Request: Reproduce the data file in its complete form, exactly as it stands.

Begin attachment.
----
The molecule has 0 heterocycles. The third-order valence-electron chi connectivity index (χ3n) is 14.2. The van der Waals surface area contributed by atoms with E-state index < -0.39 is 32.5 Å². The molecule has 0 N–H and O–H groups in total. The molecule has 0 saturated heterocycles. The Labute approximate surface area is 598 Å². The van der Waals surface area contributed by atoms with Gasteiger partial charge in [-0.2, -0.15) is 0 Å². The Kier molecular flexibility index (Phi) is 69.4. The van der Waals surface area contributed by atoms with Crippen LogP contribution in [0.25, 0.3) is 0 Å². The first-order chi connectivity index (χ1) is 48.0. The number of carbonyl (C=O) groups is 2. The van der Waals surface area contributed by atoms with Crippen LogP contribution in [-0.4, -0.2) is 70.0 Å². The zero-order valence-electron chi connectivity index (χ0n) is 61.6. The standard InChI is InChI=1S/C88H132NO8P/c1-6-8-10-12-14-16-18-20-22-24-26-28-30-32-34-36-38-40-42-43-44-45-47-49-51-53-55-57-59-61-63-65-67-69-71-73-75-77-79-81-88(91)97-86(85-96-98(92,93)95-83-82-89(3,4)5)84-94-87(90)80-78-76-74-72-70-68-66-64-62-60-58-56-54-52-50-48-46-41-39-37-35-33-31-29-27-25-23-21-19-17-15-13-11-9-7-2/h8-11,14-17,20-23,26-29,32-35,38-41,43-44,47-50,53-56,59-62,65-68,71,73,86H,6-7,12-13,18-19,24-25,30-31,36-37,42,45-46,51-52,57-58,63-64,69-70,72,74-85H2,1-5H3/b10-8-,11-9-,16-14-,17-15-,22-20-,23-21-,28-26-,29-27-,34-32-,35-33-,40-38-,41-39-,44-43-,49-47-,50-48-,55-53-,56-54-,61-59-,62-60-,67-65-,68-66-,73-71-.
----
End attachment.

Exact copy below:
The molecule has 0 heterocycles. The third-order valence-electron chi connectivity index (χ3n) is 14.2. The van der Waals surface area contributed by atoms with E-state index < -0.39 is 32.5 Å². The molecule has 0 N–H and O–H groups in total. The molecule has 0 saturated heterocycles. The Labute approximate surface area is 598 Å². The van der Waals surface area contributed by atoms with Gasteiger partial charge in [-0.2, -0.15) is 0 Å². The Kier molecular flexibility index (Phi) is 69.4. The van der Waals surface area contributed by atoms with Crippen LogP contribution in [0.25, 0.3) is 0 Å². The first-order chi connectivity index (χ1) is 48.0. The number of carbonyl (C=O) groups is 2. The van der Waals surface area contributed by atoms with Crippen LogP contribution in [-0.4, -0.2) is 70.0 Å². The zero-order valence-electron chi connectivity index (χ0n) is 61.6. The standard InChI is InChI=1S/C88H132NO8P/c1-6-8-10-12-14-16-18-20-22-24-26-28-30-32-34-36-38-40-42-43-44-45-47-49-51-53-55-57-59-61-63-65-67-69-71-73-75-77-79-81-88(91)97-86(85-96-98(92,93)95-83-82-89(3,4)5)84-94-87(90)80-78-76-74-72-70-68-66-64-62-60-58-56-54-52-50-48-46-41-39-37-35-33-31-29-27-25-23-21-19-17-15-13-11-9-7-2/h8-11,14-17,20-23,26-29,32-35,38-41,43-44,47-50,53-56,59-62,65-68,71,73,86H,6-7,12-13,18-19,24-25,30-31,36-37,42,45-46,51-52,57-58,63-64,69-70,72,74-85H2,1-5H3/b10-8-,11-9-,16-14-,17-15-,22-20-,23-21-,28-26-,29-27-,34-32-,35-33-,40-38-,41-39-,44-43-,49-47-,50-48-,55-53-,56-54-,61-59-,62-60-,67-65-,68-66-,73-71-.